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Two Big Challenges Facing Ford Motor Company (F)

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Ford Motor Company (NYSE:F)It’s no secret that Ford Motor Company (NYSE:F) has been on a roll over the past few years.

After a wrenching restructuring, Ford Motor Company (NYSE:F) has been able to launch a string of strong, competitive products that have been stealing sales from its longtime rivals — and generating record profits here in the U.S.

Ford’s profit margin in North America has been among the highest in the business, and the numbers have been impressive.

But for all of its success here at home, Ford is still facing some challenges. Here are two big ones.

Challenge 1: Europe
Why does Europe matter to Ford? It matters because Europe is a big part of Ford’s business, and lately it has been losing a ton of money. Ford lost over $1.7 billion in Europe last year, and $462 million more in the first quarter of 2013. It has warned that it could lose $2 billion this year. That’s not because Ford Motor Company (NYSE:F) made huge mistakes, it’s because recessions in Europe have clobbered new-car sales: They’re now at lows not seen in 20 years, and they may fall further before things start to improve.

Ford’s small Fiesta is one of Europe’s best-selling cars. Photo credit: Ford Motor Co (NYSE:F).

Ford Motor Company (NYSE:F) is the second-biggest auto brand in Europe after Volkswagen , and cars like its Fiesta, shown above, are big sellers. Last fall, Ford announced a comprehensive turnaround plan for Europe that is closely modeled on the approach that has made Ford such a success here in the U.S. The company will cut production by closing three factories, one in Belgium and two in the U.K.

It’s also introducing more of its global products to Europe, including vehicles like the Explorer and Mustang that haven’t traditionally been part of its European lineup. And it’s emphasizing more profitable retail sales over sales to rental-car fleets, and cutting back on discounts, in an effort to make sure that it’s maximizing the profits on the cars it does sell.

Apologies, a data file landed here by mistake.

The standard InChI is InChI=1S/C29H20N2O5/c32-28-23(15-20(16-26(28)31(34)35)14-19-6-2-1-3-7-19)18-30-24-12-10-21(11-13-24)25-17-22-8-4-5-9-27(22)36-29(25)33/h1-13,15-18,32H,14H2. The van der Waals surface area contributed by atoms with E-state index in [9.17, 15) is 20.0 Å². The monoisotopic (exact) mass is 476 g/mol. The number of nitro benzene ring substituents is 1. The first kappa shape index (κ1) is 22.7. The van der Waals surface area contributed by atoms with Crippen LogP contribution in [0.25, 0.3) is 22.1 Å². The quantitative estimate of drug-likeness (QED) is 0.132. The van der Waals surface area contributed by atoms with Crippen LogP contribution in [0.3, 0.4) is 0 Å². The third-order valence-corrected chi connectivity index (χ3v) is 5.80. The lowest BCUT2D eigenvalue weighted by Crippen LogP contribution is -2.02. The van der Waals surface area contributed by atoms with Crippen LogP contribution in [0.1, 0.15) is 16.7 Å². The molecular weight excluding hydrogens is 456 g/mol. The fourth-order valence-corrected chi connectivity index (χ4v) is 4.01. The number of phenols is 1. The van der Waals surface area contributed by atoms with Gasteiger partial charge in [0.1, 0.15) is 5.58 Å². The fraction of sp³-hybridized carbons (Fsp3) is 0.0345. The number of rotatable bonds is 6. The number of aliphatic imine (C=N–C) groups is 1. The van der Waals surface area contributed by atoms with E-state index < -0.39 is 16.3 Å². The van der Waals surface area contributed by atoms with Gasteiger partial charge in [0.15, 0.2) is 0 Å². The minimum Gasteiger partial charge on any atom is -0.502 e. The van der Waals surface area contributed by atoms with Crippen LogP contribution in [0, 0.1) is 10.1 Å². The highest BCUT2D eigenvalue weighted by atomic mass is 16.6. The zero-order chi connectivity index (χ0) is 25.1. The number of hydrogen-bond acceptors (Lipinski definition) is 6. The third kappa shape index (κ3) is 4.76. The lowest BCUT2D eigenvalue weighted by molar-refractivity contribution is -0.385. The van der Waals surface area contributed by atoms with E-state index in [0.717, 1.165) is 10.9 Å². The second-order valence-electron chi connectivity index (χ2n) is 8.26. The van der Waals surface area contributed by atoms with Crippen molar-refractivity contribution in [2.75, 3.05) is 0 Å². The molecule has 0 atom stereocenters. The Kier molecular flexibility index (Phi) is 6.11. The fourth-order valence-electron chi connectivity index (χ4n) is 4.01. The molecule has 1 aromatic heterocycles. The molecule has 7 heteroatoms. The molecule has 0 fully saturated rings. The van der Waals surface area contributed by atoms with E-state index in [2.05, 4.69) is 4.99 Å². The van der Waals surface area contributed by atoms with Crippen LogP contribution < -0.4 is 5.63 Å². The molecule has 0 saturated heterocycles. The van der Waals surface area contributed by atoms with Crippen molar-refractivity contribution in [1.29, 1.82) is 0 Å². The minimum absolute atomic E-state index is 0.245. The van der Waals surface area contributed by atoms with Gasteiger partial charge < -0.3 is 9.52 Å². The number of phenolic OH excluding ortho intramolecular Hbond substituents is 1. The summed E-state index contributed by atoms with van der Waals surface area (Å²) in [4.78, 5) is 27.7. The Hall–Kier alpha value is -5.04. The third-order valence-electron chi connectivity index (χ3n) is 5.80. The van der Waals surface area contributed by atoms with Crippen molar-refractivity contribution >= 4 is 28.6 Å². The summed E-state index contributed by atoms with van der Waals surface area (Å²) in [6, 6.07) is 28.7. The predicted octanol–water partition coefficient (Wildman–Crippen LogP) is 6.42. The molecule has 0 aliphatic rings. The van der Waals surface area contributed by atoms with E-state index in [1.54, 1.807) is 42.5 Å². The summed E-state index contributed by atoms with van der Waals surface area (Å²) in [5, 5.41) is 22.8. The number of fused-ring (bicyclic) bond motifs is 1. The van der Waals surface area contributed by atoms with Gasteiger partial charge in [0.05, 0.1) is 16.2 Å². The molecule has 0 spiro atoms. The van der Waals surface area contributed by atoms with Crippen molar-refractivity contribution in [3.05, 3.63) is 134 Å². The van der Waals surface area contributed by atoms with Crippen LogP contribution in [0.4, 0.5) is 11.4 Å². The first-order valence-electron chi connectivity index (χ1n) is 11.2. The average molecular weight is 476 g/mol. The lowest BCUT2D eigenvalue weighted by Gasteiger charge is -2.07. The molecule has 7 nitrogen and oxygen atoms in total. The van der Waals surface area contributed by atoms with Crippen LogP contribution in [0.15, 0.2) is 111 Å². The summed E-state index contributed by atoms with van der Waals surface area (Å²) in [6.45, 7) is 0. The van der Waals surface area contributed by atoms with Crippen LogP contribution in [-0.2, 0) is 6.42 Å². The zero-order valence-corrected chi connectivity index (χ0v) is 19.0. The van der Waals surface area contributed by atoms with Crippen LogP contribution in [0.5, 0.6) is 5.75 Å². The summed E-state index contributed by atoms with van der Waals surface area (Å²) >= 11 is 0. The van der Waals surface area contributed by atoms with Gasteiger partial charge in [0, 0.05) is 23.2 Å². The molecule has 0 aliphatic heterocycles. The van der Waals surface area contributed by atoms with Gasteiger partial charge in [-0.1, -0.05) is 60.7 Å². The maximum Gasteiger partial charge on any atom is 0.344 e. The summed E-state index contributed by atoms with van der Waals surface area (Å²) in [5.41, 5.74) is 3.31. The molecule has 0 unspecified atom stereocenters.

Ford says that all of these changes should get it back to at least breaking even by the end of 2015, even if overall European auto sales don’t improve between now and then. Ford Motor Company (NYSE:F)’s approach has a lot of credibility with Wall Street, because of the success of Ford’s U.S. turnaround, and it’s a good bet that this story will end well for Ford. But it’s a complicated situation, and it’s one that Ford shareholders should monitor closely.

Challenge 2: Quality
Ford’s new cars and trucks are huge improvements over the old models, reviewers and owners say. But they’re getting knocked in quality surveys. The latest J.D. Power Initial Quality Survey knocked Ford’s most prominent entries, even while giving rival General Motors Company (NYSE:GM) high marks. And Consumer Reports has lately been on Ford’s case as well. But everybody agrees that these are the best Fords ever. What’s the deal?

There are two deals, actually. First is that Ford has had some troubles with the launches of new products. To some extent this is the fault of Ford’s suppliers, rather than Ford itself: Issues with faulty parts on all-new vehicles marred last year’s launches of both the Escape SUV (which had several recalls) and the Ford Fusion. Those issues have all been resolved, but they hurt Ford Motor Company (NYSE:F) in the J.D. Power standings.

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